Physician perspectives on fall prevention in assisted living Public Deposited

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  • March 22, 2019
  • Nyrop, Kirsten A.
    • Affiliation: School of Social Work
  • Residential care/assisted living (RC/AL) communities are a relatively new focus of aging research. Little data exist on care practices and outcomes in these settings, because they are not regulated in the same manner as nursing homes. Falls are of particular concern among the one million older adult residents of RC/AL communities. This dissertation study provides first data on physician perspectives on fall prevention and monitoring among RC/AL residents with regard to: (1) fall risk assessment, (2) medication review for potential side effects related to falls, and (3) communication and collaboration between primary physicians and RC/AL staff regarding patients at high risk for falls. Data were collected through a questionnaire informed by the Theory of Planned Behavior (TPB), mailed to primary physicians for residents of of four RC/AL communities in North Carolina. Physicians expressed strong support for fall risk assessment, medication review and talking/working with RC/AL staff to reduce falls risk, and they believed these activities could reduce falls among RC/AL patients. Physicians assumed full responsibility for medication review but had conflicting beliefs about fall risk assessment -- they thought RC/AL staff had more time and responsibility for this task and that it was easier for them to do, but expressed some reservations about RC/AL staff expertise. Communication and collaboration challenges between physicians and RC/AL staff were also identified through the survey. Further, theory-based models were developed to identify physician beliefs predictive of their self-reported (past) behavior and (future) intention with regard to fall risk assessment, medication review, and talking/working with RC/AL staff. The models were robust, explaining 22-52% of the variance in behavior and 21-46% of the variance in intention. Models also identified specific beliefs that were especially salient for various fall prevention and monitoring activities. This research provides (1) baseline data for on-going discussions of the role of primary physicians in the care of RC/AL patients, (2) contributes to theory-based implementation and dissemination research focused on interventions to influence physician beliefs and behavior, and (3) informs social work practice by drawing attention to coordination and communication challenges in the care of frail older adults in RC/AL communities.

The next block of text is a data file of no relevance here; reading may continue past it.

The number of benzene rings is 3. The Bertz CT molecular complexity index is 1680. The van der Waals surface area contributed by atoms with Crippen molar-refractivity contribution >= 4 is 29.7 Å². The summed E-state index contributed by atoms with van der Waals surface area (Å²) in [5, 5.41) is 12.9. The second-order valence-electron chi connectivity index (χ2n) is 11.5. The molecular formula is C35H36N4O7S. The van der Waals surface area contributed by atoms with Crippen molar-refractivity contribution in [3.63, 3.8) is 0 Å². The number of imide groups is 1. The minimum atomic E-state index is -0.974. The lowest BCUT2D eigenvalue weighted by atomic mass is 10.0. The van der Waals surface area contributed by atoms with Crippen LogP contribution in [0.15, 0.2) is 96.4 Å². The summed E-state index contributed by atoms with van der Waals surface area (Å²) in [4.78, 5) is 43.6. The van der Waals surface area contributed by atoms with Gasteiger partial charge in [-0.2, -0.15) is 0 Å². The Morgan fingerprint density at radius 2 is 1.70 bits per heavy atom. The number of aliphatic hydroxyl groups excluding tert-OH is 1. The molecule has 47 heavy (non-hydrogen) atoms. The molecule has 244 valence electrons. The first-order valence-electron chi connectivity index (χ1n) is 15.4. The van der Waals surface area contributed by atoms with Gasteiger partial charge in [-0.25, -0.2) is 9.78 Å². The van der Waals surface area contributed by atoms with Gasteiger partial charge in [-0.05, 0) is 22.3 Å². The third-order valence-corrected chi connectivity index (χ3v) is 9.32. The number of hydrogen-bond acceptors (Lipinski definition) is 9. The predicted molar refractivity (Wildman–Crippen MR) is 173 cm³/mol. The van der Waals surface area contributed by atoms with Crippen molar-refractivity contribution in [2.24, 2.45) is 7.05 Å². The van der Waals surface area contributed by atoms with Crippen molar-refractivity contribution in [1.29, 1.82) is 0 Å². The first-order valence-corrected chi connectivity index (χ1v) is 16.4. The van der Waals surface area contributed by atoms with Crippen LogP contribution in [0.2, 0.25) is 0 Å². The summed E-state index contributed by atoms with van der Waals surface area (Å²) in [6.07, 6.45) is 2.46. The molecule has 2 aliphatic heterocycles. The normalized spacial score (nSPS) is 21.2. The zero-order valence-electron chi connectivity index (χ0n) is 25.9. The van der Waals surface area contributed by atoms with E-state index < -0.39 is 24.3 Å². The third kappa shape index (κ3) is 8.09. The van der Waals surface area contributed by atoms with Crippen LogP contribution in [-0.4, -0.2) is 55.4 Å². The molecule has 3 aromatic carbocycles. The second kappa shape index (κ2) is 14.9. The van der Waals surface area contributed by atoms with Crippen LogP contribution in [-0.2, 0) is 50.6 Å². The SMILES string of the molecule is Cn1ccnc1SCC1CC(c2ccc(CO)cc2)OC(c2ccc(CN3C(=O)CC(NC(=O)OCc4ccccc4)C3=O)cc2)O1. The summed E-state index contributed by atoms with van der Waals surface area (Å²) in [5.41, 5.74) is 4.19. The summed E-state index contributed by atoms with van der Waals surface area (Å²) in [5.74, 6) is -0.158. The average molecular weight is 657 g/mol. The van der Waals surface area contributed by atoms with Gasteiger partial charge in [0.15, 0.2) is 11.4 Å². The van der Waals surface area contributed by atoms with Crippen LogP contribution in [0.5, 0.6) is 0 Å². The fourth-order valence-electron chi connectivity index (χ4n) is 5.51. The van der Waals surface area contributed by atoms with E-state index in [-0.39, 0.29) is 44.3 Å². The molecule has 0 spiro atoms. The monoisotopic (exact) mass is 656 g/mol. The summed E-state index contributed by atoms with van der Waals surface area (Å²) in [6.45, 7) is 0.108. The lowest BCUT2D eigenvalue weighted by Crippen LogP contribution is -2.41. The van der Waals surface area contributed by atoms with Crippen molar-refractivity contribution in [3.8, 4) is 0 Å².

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  • In Copyright
  • Zimmerman, Sheryl
Degree granting institution
  • University of North Carolina at Chapel Hill
  • Open access

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